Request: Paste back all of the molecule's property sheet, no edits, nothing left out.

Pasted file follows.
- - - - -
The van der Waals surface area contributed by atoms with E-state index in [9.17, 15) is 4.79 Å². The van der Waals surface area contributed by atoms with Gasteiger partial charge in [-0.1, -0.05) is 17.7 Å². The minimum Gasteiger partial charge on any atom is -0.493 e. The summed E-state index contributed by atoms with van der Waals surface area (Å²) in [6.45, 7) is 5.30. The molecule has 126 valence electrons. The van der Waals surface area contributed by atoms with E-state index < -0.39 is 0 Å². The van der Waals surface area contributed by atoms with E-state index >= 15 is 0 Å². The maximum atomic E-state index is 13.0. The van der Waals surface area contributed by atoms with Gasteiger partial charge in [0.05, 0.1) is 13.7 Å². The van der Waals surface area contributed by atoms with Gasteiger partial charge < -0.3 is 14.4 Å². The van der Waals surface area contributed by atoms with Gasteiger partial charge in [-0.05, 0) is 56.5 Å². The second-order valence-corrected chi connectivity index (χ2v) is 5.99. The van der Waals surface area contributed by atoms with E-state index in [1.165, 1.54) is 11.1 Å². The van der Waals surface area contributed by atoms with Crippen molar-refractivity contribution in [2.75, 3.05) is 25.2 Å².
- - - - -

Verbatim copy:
The van der Waals surface area contributed by atoms with E-state index in [9.17, 15) is 4.79 Å². The van der Waals surface area contributed by atoms with Gasteiger partial charge in [-0.1, -0.05) is 17.7 Å². The minimum Gasteiger partial charge on any atom is -0.493 e. The summed E-state index contributed by atoms with van der Waals surface area (Å²) in [6.45, 7) is 5.30. The molecule has 126 valence electrons. The van der Waals surface area contributed by atoms with E-state index < -0.39 is 0 Å². The van der Waals surface area contributed by atoms with E-state index >= 15 is 0 Å². The maximum atomic E-state index is 13.0. The van der Waals surface area contributed by atoms with Gasteiger partial charge in [0.05, 0.1) is 13.7 Å². The van der Waals surface area contributed by atoms with Gasteiger partial charge < -0.3 is 14.4 Å². The van der Waals surface area contributed by atoms with Gasteiger partial charge in [-0.05, 0) is 56.5 Å². The second-order valence-corrected chi connectivity index (χ2v) is 5.99. The van der Waals surface area contributed by atoms with E-state index in [1.165, 1.54) is 11.1 Å². The van der Waals surface area contributed by atoms with Crippen molar-refractivity contribution in [2.75, 3.05) is 25.2 Å².